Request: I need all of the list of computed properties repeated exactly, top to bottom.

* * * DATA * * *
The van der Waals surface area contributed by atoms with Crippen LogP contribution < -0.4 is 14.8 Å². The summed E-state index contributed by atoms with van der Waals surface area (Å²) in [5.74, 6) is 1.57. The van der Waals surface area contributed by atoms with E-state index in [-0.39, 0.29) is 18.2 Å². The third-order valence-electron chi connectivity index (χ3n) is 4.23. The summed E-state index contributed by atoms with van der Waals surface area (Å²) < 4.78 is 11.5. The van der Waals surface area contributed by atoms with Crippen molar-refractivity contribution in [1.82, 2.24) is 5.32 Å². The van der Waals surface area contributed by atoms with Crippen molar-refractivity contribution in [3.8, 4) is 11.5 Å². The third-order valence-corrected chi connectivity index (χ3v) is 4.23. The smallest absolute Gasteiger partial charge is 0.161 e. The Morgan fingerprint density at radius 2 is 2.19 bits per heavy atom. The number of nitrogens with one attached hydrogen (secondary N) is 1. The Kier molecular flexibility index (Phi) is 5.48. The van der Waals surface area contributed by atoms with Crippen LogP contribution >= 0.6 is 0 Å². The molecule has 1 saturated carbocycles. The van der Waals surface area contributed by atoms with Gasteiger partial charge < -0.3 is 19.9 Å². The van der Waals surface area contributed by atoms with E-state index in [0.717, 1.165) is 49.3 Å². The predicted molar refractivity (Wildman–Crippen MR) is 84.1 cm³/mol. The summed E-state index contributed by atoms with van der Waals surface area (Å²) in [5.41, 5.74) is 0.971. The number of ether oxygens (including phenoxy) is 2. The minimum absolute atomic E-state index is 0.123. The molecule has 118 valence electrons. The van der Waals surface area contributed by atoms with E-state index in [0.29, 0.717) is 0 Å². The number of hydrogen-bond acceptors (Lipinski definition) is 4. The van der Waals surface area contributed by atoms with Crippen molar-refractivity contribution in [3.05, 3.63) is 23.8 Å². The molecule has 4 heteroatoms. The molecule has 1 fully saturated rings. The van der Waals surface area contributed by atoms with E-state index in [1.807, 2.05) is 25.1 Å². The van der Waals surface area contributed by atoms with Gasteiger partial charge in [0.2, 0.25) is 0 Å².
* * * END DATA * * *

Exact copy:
The van der Waals surface area contributed by atoms with Crippen LogP contribution < -0.4 is 14.8 Å². The summed E-state index contributed by atoms with van der Waals surface area (Å²) in [5.74, 6) is 1.57. The van der Waals surface area contributed by atoms with E-state index in [-0.39, 0.29) is 18.2 Å². The third-order valence-electron chi connectivity index (χ3n) is 4.23. The summed E-state index contributed by atoms with van der Waals surface area (Å²) < 4.78 is 11.5. The van der Waals surface area contributed by atoms with Crippen molar-refractivity contribution in [1.82, 2.24) is 5.32 Å². The van der Waals surface area contributed by atoms with Crippen molar-refractivity contribution in [3.8, 4) is 11.5 Å². The third-order valence-corrected chi connectivity index (χ3v) is 4.23. The smallest absolute Gasteiger partial charge is 0.161 e. The Morgan fingerprint density at radius 2 is 2.19 bits per heavy atom. The number of nitrogens with one attached hydrogen (secondary N) is 1. The Kier molecular flexibility index (Phi) is 5.48. The van der Waals surface area contributed by atoms with Crippen LogP contribution >= 0.6 is 0 Å². The molecule has 1 saturated carbocycles. The van der Waals surface area contributed by atoms with Gasteiger partial charge < -0.3 is 19.9 Å². The van der Waals surface area contributed by atoms with E-state index in [0.717, 1.165) is 49.3 Å². The predicted molar refractivity (Wildman–Crippen MR) is 84.1 cm³/mol. The summed E-state index contributed by atoms with van der Waals surface area (Å²) in [5.41, 5.74) is 0.971. The number of ether oxygens (including phenoxy) is 2. The minimum absolute atomic E-state index is 0.123. The molecule has 118 valence electrons. The van der Waals surface area contributed by atoms with E-state index in [0.29, 0.717) is 0 Å². The number of hydrogen-bond acceptors (Lipinski definition) is 4. The van der Waals surface area contributed by atoms with Crippen molar-refractivity contribution in [3.05, 3.63) is 23.8 Å². The molecule has 4 heteroatoms. The molecule has 1 fully saturated rings. The van der Waals surface area contributed by atoms with E-state index in [1.807, 2.05) is 25.1 Å². The van der Waals surface area contributed by atoms with Gasteiger partial charge in [0.2, 0.25) is 0 Å².